Emma Lilley is an in-house solicitor at the Manchester Airport Group. While she already knew as a student that she wanted to take the in-house route rather than going into private practice, she found there was very little information available on this career path. While there was no shortage of literature and online resources for prospective solicitors, the vast majority of it focussed on training contracts in law firms. However, thanks to her own thorough research she was able to secure an in-house training contract, qualifying last year before moving into her current role.
As a long-time reader of The Student Lawyer, Emma is now working with us to create the resource for budding in-house lawyers that she never had. She will be creating a new in-house guide for the TSL Career Guides section and we are looking into hosting livechat or webinar events. In the meantime, Emma has kindly offered to make herself available to answer any questions you may have about the in-house training contract and qualification process. If you have any questions, please get in touch and we will connect you with her.
We sat down with Emma this week to find out more about her experiences and why she wanted to work with The Student Lawyer to create these new resources.
Hi Emma, tell us about your current job.
I am a Commercial Solicitor working at Manchester Airport Group (MAG). The Group Legal team provides advice to all teams across 3 UK airports: Manchester; Stansted; and East Midlands. People often wonder what an airport would need legal support for, but if you start with thinking about all the different contracts in place, it soon adds up!
Where did you train before that?
I trained at the same business that I worked as a Paralegal for, WEX Europe Services. I gained Paralegal experience for 18 months before being awarded a training contract. WEX’s headquarters is based in Crewe but has business operations in different countries around the world, so this provided great exposure to many legal issues during the early stage of my career.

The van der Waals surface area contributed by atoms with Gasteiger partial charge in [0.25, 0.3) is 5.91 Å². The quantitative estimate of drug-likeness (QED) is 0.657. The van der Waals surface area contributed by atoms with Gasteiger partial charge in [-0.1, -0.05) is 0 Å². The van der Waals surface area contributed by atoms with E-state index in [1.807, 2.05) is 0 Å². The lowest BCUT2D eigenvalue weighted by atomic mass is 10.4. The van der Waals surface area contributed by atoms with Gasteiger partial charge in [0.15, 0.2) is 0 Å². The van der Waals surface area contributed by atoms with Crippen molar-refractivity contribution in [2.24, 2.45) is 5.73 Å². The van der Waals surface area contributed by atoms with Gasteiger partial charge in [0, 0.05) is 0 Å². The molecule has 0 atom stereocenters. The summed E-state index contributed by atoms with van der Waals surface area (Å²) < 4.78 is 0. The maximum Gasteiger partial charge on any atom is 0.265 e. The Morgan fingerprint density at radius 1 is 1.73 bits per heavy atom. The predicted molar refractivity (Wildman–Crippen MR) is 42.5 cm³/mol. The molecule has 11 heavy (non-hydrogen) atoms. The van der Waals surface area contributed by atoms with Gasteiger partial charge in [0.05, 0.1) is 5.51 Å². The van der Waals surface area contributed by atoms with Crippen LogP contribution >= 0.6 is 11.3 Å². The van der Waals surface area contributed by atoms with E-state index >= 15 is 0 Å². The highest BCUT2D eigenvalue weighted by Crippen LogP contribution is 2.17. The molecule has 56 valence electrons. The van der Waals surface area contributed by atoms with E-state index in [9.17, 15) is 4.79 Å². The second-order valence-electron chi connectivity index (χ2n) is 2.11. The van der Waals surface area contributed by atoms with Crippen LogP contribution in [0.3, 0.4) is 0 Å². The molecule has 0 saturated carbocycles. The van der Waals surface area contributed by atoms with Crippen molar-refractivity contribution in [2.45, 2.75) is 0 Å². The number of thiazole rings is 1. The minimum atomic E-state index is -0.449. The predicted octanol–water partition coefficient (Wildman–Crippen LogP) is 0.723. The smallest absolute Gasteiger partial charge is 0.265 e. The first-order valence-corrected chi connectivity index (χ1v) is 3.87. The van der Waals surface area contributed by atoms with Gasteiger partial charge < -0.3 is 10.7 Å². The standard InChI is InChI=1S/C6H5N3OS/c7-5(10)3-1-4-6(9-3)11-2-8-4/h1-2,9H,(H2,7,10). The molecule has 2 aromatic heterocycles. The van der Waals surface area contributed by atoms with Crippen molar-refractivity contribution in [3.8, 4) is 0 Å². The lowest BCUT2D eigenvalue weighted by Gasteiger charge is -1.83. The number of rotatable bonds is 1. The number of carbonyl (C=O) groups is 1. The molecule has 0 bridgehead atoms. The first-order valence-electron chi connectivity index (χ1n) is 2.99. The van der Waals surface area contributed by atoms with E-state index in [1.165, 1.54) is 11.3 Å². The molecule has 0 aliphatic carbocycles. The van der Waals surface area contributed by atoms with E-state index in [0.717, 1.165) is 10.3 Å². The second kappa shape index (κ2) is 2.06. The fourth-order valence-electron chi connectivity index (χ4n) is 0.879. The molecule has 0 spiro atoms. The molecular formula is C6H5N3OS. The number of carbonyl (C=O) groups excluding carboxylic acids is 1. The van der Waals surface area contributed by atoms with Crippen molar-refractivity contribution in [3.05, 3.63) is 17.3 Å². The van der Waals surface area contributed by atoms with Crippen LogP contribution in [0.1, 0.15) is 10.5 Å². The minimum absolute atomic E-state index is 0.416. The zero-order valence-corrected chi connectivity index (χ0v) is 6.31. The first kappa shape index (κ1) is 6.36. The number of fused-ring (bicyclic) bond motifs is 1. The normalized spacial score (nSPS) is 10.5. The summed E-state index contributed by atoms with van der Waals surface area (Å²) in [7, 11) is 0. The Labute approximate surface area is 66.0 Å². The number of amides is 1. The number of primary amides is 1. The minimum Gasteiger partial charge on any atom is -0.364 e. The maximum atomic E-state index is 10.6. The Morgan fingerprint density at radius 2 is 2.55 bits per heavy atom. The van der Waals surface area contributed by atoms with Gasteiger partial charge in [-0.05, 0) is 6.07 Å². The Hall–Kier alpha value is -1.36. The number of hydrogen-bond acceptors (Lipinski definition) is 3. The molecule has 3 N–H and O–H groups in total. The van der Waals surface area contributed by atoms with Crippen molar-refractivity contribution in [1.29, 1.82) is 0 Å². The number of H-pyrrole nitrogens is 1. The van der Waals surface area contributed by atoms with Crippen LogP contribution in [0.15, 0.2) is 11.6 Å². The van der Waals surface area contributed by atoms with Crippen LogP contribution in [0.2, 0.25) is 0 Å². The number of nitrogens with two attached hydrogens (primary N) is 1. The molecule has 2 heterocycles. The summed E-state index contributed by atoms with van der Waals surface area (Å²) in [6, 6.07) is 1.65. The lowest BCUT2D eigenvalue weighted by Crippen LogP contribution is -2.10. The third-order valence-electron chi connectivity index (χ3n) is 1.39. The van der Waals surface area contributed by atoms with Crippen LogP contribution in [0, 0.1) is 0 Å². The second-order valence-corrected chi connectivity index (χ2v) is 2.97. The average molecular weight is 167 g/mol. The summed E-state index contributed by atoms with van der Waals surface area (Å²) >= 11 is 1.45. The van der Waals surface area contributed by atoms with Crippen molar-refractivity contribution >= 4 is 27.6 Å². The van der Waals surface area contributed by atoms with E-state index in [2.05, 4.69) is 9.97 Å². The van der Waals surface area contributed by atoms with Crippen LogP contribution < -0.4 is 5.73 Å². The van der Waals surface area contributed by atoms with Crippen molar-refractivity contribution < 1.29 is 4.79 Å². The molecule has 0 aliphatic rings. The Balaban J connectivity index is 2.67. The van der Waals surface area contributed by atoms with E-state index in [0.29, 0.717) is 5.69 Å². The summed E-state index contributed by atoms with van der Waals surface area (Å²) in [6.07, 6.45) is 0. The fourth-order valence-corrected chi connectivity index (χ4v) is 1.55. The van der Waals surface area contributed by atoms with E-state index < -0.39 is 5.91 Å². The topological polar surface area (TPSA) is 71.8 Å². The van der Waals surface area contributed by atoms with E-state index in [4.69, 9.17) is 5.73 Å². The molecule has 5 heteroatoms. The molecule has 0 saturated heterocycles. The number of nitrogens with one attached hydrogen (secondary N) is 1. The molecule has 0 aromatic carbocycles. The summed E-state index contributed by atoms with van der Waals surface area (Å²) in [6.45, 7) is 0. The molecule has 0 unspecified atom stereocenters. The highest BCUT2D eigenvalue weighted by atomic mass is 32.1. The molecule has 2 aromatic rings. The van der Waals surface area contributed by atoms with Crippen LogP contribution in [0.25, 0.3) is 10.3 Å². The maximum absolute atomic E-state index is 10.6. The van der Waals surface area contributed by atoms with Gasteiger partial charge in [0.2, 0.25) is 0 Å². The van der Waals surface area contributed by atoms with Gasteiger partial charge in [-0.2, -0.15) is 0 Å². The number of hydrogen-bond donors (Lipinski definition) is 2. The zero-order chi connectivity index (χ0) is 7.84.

With so little information available to students on this career path, how did you manage to find out about and secure your training contract?
I discovered that businesses had their own in-house legal teams by chance, during a part-time job I had whilst studying. I researched this further and, with the help of LinkedIn, discovered many solicitors working within in-house teams. I researched how they got these roles, and the majority seemed to have moved after having obtained private practice experience. I wanted to see if it was possible to avoid this so I searched for in-house Paralegal roles. There are more out there than you think!
I managed to impress during my Paralegal role, enough so that I obtained a training contract. I was the first trainee at WEX…not all training contracts are advertised, sometimes you need to scout them out for yourself.
What was it about in-house work that appealed to you as a student?
I sought variety. Although I respect those who are experts in one field (I may never be that type of solicitor!), practicing just one area of law just didn’t appeal to me. I also liked the idea of having ‘one client’ and having the opportunity to really get underneath how a business works – crafting legal advice to this is a skill which I was eager to learn and practice.
Having worked in private practice for part of your training contract, what would you say are the main differences between what you do and what solicitors in private practice do?
The most obvious one has got to be time recording and billing. Although some in-house roles may expect you to log how you are apportioning your time, the administrative side to this is much less burdensome.
There’s also the fact that you are likely to be much closer in proximity to your client. This opens up your diary lots of business meetings- even if for oversight rather than strict legal advice. This can be both helpful and a hinderance, it’s key to filter out those ones that aren’t a good use of your time.
What do you think are the main misconceptions people have about in-house practice?
I was the first Trainee at WEX. Just because a business may not routinely operate training contract schemes, does not mean that it isn’t possible to train there. I think that many believe that the in-house opportunities are limited, when the reality is that they are just not as well advertised.
Another misconception is that private practice experience is needed before you can succeed in-house. This may have been the most common path in the past, however more individuals and businesses are becoming aware to the fact that this is not strictly necessary. Providing you follow and abide by the SRA’s requirements, you may qualify from experiencing either route.
Finally, if you had one piece of advice for law students thinking about the in-house route, what would it be?
Don’t be discouraged by outdated advice – be persistent and you will find the role you are looking for.